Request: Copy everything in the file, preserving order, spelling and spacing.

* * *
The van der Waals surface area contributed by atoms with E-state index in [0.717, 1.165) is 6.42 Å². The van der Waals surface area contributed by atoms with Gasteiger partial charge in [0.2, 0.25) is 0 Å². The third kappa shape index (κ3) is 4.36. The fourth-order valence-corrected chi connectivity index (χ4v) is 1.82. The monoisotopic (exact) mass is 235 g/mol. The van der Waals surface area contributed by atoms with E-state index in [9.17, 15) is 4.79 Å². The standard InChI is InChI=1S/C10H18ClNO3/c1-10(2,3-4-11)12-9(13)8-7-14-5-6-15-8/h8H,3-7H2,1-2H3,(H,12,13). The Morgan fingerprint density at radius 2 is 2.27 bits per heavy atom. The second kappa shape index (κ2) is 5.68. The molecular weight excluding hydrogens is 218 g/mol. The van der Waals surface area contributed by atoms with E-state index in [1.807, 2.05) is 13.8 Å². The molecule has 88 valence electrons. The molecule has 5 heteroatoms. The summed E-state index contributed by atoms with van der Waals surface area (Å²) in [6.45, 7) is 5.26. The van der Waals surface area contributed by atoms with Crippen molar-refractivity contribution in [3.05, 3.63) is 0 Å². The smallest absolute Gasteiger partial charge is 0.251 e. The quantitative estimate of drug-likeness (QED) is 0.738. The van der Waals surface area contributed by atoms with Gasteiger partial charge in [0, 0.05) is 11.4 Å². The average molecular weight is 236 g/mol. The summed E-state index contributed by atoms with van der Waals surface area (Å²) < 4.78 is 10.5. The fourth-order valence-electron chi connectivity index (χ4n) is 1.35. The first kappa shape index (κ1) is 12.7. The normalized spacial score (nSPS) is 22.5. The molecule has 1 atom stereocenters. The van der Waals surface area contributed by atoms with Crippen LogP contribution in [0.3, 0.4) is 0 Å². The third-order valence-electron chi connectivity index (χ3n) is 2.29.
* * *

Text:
The van der Waals surface area contributed by atoms with E-state index in [0.717, 1.165) is 6.42 Å². The van der Waals surface area contributed by atoms with Gasteiger partial charge in [0.2, 0.25) is 0 Å². The third kappa shape index (κ3) is 4.36. The fourth-order valence-corrected chi connectivity index (χ4v) is 1.82. The monoisotopic (exact) mass is 235 g/mol. The van der Waals surface area contributed by atoms with E-state index in [9.17, 15) is 4.79 Å². The standard InChI is InChI=1S/C10H18ClNO3/c1-10(2,3-4-11)12-9(13)8-7-14-5-6-15-8/h8H,3-7H2,1-2H3,(H,12,13). The Morgan fingerprint density at radius 2 is 2.27 bits per heavy atom. The second kappa shape index (κ2) is 5.68. The molecular weight excluding hydrogens is 218 g/mol. The van der Waals surface area contributed by atoms with E-state index in [1.807, 2.05) is 13.8 Å². The molecule has 88 valence electrons. The molecule has 5 heteroatoms. The summed E-state index contributed by atoms with van der Waals surface area (Å²) in [6.45, 7) is 5.26. The van der Waals surface area contributed by atoms with Crippen molar-refractivity contribution in [3.05, 3.63) is 0 Å². The smallest absolute Gasteiger partial charge is 0.251 e. The quantitative estimate of drug-likeness (QED) is 0.738. The van der Waals surface area contributed by atoms with Gasteiger partial charge in [0, 0.05) is 11.4 Å². The average molecular weight is 236 g/mol. The summed E-state index contributed by atoms with van der Waals surface area (Å²) < 4.78 is 10.5. The fourth-order valence-electron chi connectivity index (χ4n) is 1.35. The first kappa shape index (κ1) is 12.7. The normalized spacial score (nSPS) is 22.5. The molecule has 1 atom stereocenters. The van der Waals surface area contributed by atoms with Crippen LogP contribution in [0.3, 0.4) is 0 Å². The third-order valence-electron chi connectivity index (χ3n) is 2.29.